When Your Head Hurts: Trigeminal And Occipital Neuralgia
Surgery for occipital and trigeminal neuralgia
More extreme treatments, such as surgical treatments, carry higher risks, so it’s important to have a solid diagnosis before pursuing a surgical procedure. If, for example, a nerve block injection applied to the occipital nerve provides pain relief, then a surgical procedure focusing on the occipital nerve has a good chance of providing pain relief.
If other options haven’t worked, there are several options for surgical procedures. These surgeries include:
- Microvascular decompression: An invasive procedure involving removal or separation of vasculature, which is often the superior cerebellar artery, away from the nerve.
- Balloon compression: A balloon catheter is inflated and used to compress the ganglion.
- Gamma knife radiosurgery: A noninvasive treatment that creates lesions by using focused gamma radiation. The radiation is targeted at the proximal nerve root with the aid of stereotactic frame and MRI.
- Linear accelerator radiosurgery: A noninvasive approach similar to gamma knife, but uses a different form of radiation, linear acceleration.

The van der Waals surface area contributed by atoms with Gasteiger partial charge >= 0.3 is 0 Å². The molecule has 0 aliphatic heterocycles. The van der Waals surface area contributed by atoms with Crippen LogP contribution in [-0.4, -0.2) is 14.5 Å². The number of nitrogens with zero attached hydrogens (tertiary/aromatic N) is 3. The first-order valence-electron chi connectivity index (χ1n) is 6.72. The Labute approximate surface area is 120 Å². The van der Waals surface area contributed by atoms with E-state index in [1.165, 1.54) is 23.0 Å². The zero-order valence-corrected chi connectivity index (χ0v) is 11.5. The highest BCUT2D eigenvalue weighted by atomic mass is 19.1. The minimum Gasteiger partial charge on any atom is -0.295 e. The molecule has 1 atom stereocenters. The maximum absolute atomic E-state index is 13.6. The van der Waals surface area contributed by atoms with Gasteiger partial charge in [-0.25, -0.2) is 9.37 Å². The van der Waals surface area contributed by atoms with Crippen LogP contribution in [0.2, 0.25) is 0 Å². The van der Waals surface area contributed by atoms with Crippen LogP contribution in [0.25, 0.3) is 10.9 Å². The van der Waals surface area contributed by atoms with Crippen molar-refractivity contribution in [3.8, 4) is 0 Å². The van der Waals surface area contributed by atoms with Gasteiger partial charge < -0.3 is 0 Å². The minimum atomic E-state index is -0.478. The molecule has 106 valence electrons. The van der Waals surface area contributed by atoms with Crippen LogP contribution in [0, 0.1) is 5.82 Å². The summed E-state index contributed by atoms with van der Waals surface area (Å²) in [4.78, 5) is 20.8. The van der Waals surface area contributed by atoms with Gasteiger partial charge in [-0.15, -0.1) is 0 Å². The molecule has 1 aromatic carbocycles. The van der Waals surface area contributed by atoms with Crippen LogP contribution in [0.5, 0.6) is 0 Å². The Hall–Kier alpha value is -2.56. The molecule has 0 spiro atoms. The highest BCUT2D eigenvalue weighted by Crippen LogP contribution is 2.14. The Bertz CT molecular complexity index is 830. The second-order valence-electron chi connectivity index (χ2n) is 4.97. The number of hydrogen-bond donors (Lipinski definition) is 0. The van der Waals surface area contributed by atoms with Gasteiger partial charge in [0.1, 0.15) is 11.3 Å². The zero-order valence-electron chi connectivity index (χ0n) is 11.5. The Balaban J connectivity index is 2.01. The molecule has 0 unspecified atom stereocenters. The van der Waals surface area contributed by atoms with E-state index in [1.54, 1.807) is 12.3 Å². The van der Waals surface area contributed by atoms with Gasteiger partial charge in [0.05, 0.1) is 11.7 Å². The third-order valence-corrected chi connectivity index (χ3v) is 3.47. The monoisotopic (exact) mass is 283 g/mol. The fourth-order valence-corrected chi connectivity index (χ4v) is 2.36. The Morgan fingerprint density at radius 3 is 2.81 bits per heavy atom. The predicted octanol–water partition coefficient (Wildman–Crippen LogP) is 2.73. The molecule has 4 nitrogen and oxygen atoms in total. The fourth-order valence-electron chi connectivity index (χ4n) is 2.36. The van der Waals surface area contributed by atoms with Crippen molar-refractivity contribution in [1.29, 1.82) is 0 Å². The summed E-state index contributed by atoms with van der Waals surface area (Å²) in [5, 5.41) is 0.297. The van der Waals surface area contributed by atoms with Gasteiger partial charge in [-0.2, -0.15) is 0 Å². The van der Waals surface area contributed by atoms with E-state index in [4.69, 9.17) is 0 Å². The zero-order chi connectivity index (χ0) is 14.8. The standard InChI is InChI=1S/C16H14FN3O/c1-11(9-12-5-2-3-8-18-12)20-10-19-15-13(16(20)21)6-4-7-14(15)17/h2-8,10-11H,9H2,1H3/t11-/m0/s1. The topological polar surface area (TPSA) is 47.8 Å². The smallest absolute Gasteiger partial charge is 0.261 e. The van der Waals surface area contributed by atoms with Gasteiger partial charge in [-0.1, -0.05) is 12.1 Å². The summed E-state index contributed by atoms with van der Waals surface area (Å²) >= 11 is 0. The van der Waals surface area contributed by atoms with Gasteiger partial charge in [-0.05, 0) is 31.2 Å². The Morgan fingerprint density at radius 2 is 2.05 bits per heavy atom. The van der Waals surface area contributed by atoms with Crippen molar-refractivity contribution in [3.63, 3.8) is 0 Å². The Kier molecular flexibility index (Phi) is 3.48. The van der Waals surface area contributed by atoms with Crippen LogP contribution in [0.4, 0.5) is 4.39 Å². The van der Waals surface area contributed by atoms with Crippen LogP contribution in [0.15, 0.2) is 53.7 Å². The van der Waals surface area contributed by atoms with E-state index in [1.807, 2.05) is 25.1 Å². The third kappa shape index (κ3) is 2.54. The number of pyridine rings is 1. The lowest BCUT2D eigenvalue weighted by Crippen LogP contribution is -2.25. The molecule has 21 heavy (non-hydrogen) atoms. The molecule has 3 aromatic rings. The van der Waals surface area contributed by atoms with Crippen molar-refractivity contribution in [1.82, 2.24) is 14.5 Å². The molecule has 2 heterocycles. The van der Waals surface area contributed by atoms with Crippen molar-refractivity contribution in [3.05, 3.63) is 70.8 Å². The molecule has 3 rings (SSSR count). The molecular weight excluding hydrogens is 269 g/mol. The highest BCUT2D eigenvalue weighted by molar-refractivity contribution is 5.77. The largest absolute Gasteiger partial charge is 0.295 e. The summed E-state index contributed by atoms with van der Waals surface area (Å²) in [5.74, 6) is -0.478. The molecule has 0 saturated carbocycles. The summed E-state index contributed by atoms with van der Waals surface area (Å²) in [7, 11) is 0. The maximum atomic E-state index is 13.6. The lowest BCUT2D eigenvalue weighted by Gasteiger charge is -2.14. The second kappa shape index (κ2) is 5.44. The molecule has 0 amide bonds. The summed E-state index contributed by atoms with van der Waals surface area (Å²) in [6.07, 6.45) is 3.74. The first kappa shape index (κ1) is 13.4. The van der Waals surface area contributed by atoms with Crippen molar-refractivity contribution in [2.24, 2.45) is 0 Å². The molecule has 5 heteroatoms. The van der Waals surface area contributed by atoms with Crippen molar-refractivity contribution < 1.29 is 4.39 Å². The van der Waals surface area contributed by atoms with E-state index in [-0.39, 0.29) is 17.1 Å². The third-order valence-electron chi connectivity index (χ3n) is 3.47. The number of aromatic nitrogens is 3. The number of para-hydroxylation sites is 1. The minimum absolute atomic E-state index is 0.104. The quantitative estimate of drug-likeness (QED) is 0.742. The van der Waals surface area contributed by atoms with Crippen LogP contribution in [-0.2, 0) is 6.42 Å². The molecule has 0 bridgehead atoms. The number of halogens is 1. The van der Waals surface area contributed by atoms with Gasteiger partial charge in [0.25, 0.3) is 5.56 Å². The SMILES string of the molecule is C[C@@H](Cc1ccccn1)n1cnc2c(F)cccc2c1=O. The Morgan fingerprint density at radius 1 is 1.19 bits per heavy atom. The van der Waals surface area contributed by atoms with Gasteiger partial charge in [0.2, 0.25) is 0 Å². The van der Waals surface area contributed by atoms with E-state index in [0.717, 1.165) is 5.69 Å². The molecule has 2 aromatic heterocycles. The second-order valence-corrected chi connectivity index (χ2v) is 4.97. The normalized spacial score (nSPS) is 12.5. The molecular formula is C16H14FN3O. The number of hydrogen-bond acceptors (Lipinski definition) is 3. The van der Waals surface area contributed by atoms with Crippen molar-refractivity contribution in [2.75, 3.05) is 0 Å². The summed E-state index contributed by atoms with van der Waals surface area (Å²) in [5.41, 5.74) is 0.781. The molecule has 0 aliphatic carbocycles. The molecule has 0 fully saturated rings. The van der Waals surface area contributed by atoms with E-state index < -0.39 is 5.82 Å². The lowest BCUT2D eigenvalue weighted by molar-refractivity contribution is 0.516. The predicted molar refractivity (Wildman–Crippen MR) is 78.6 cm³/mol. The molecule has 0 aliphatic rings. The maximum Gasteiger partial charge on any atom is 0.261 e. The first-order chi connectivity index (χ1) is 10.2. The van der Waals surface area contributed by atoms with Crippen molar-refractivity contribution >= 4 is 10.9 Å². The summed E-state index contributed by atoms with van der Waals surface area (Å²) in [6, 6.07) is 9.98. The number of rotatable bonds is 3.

- Peripheral neurectomy: An incision, radiofrequency lesioning, alcohol injection, or cryotherapy is used on a peripheral branch of the nerve.
- Chemical rhizotomy: An injection of glycerol into the trigeminal cistern. Tingling or burning is felt in the face, and pain relief is usually immediate, but may take up to a week.
Surgeries to treat trigeminal or occipital neuralgia are the most high-risk treatment options, but they can potentially give longer-lasting relief if nothing else has worked.
Living with trigeminal and occipital neuralgia
If you’re suffering from pain that may be occipital neuralgia or trigeminal neuralgia, a pain doctor can help you get a diagnosis and find treatment options that work for you. If conservative or at-home treatments haven’t helped manage your pain, click the button below to talk to a pain doctor in your area.